One Saturday morning a few years ago, I heard my daughter crying in the living room. I went to see what had happened and found her sitting on the rug, drawing on the long antique coffee table I loved. She had pressed her pen so hard on the paper that she had accidentally carved her name into the wood and was afraid she would be in trouble.
I have been a traveller most of my adult life and have lived in many different places, so I have never owned much furniture. This coffee table is made from an old Japanese door and though it's simple, it is a beautiful to me. My daughter's accidental carving was the first mark on the table after it came to live with us. I told her it was okay, it was just an accident. As I examined the scratches I realized the table had just become a treasure I would never want to part with because she had marked it.
I don't want to blog you over the head here, but why is it so easy to miss the beauty of imperfection in our mistakes, our faces, failures, or best attempts? It could be because we need to cut some of those negative tape loops in our heads and let them go. Or it could be that we are surrounded by really weird versions of perfection.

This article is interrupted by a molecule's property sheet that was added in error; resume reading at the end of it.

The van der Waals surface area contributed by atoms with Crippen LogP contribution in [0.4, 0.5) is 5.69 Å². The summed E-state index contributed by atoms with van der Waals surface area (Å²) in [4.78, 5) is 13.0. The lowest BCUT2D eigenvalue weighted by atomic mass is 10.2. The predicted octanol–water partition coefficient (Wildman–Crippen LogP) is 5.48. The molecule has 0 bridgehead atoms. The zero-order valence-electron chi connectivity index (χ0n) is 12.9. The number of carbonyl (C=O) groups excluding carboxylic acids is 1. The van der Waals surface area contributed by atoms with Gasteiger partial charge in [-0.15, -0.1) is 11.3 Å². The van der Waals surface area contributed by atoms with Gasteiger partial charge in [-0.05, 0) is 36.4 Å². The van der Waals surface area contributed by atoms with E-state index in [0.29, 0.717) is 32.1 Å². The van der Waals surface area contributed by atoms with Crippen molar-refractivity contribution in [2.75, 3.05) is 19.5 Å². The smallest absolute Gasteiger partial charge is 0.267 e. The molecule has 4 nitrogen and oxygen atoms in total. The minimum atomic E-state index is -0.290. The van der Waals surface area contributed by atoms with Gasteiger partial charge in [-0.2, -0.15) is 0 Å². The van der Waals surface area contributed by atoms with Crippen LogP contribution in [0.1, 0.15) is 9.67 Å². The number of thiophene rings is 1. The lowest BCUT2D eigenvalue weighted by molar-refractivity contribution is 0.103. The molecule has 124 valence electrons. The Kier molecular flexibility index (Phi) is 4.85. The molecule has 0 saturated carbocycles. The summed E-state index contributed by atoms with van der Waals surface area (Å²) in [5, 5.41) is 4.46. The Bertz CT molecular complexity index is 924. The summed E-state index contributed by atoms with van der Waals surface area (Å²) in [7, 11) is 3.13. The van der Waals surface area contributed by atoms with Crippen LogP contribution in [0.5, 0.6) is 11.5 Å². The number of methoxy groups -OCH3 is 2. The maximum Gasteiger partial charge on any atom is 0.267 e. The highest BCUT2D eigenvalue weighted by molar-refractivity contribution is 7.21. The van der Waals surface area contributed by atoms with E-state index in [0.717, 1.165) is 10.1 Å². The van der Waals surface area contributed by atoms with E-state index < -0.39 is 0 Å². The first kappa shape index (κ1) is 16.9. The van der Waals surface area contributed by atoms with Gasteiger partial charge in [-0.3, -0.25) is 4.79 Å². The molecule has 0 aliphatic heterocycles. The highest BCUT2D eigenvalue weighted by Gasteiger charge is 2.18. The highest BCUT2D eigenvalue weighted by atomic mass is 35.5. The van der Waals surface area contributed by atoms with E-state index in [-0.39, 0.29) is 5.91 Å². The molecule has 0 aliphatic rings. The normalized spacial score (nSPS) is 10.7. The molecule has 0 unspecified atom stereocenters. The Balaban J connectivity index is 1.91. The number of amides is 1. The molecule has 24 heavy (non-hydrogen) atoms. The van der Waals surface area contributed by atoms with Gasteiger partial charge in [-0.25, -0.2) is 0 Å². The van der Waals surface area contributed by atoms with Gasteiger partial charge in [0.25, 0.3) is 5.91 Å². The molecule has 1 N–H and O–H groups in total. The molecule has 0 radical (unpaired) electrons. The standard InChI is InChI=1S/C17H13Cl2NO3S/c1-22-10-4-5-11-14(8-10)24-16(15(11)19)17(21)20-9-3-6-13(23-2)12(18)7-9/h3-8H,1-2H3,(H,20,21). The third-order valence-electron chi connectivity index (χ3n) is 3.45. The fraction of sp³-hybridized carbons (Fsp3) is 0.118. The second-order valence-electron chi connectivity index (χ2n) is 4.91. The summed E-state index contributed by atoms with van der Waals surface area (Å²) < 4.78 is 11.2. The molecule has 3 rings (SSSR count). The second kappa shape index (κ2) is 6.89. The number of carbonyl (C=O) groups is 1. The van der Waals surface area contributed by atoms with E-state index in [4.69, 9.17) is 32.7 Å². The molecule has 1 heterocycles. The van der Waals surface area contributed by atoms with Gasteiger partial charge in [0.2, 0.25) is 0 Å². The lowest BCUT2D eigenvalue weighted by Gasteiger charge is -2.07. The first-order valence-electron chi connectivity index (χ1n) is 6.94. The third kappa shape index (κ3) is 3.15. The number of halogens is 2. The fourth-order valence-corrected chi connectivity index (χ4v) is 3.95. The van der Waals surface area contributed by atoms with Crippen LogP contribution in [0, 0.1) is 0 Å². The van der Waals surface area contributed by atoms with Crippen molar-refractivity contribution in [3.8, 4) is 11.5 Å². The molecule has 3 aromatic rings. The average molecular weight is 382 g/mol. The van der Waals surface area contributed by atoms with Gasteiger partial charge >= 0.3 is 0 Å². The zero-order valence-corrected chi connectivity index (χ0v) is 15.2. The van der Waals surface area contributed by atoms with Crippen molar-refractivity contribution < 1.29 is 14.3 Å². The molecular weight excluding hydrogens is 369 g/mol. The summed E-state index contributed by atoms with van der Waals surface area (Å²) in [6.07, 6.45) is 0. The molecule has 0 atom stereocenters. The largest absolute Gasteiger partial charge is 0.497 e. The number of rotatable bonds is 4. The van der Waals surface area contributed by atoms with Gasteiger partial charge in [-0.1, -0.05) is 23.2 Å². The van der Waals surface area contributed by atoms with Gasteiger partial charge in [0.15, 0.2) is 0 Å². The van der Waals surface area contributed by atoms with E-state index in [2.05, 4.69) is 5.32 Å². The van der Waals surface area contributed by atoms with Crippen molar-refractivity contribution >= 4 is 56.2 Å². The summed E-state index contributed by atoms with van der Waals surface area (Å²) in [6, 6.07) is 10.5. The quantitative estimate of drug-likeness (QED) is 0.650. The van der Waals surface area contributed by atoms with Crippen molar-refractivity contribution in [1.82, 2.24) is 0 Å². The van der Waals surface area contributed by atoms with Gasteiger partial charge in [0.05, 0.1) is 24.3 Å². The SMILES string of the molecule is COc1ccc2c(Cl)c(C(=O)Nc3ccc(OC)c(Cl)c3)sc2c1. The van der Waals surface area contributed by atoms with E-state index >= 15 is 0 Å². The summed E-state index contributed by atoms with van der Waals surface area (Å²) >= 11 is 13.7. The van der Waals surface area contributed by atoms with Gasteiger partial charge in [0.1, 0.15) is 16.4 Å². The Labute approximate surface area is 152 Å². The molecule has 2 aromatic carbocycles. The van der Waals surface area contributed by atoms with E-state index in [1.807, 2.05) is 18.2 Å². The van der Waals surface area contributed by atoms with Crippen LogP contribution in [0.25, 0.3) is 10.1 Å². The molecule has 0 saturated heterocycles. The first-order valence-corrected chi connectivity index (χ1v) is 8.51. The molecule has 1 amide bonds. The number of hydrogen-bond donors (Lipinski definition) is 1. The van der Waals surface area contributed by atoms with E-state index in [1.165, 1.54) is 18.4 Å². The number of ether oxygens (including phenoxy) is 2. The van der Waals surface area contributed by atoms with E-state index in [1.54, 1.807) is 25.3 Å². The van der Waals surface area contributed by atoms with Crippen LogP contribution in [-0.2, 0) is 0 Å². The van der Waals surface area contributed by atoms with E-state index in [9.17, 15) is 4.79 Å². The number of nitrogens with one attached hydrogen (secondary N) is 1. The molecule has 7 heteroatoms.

Some futurists predict that actors will be replaced by bots. I understand drones and cars that will drive themselves, eliminating the need for pilots and drivers. I also understand other professions going the way of the machine--but movie actors? Sure. They can be animated and perfected by someone's idea of better-than-human... like most ad images are now.
I just wanted to remind you that there is an imperfect human behind that version of perfect you don't measure up to... Even if it's your own self. The table is better with the scratches.